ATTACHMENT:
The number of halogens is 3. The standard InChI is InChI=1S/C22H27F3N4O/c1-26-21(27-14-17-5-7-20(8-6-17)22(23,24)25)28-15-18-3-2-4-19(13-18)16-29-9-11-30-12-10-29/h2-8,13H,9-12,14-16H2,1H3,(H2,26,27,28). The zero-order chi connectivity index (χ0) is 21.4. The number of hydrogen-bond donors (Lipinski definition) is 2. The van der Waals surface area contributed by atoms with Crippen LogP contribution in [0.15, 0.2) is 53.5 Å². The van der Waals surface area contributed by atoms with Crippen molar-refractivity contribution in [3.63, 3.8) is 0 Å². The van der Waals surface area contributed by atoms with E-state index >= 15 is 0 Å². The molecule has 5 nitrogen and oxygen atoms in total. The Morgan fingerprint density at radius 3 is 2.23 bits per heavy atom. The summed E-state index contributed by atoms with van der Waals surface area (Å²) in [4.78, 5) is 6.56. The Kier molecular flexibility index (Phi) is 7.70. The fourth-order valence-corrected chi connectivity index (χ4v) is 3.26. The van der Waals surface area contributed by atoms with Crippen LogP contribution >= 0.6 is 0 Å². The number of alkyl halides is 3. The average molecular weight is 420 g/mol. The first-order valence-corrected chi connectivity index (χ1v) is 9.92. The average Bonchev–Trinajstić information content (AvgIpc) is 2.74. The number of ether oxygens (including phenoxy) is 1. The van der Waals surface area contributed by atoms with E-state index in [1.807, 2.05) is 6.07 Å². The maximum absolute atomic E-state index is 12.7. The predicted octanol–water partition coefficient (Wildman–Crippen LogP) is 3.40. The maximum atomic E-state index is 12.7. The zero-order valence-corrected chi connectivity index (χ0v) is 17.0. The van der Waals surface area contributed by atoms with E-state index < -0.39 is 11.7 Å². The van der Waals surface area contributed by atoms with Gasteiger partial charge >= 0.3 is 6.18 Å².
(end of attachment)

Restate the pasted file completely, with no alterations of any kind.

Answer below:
The number of halogens is 3. The standard InChI is InChI=1S/C22H27F3N4O/c1-26-21(27-14-17-5-7-20(8-6-17)22(23,24)25)28-15-18-3-2-4-19(13-18)16-29-9-11-30-12-10-29/h2-8,13H,9-12,14-16H2,1H3,(H2,26,27,28). The zero-order chi connectivity index (χ0) is 21.4. The number of hydrogen-bond donors (Lipinski definition) is 2. The van der Waals surface area contributed by atoms with Crippen LogP contribution in [0.15, 0.2) is 53.5 Å². The van der Waals surface area contributed by atoms with Crippen molar-refractivity contribution in [3.63, 3.8) is 0 Å². The van der Waals surface area contributed by atoms with E-state index >= 15 is 0 Å². The molecule has 5 nitrogen and oxygen atoms in total. The Morgan fingerprint density at radius 3 is 2.23 bits per heavy atom. The summed E-state index contributed by atoms with van der Waals surface area (Å²) in [4.78, 5) is 6.56. The Kier molecular flexibility index (Phi) is 7.70. The fourth-order valence-corrected chi connectivity index (χ4v) is 3.26. The van der Waals surface area contributed by atoms with Crippen LogP contribution >= 0.6 is 0 Å². The number of alkyl halides is 3. The average molecular weight is 420 g/mol. The first-order valence-corrected chi connectivity index (χ1v) is 9.92. The average Bonchev–Trinajstić information content (AvgIpc) is 2.74. The number of ether oxygens (including phenoxy) is 1. The van der Waals surface area contributed by atoms with E-state index in [1.807, 2.05) is 6.07 Å². The maximum absolute atomic E-state index is 12.7. The predicted octanol–water partition coefficient (Wildman–Crippen LogP) is 3.40. The maximum atomic E-state index is 12.7. The zero-order valence-corrected chi connectivity index (χ0v) is 17.0. The van der Waals surface area contributed by atoms with E-state index < -0.39 is 11.7 Å². The van der Waals surface area contributed by atoms with Gasteiger partial charge >= 0.3 is 6.18 Å².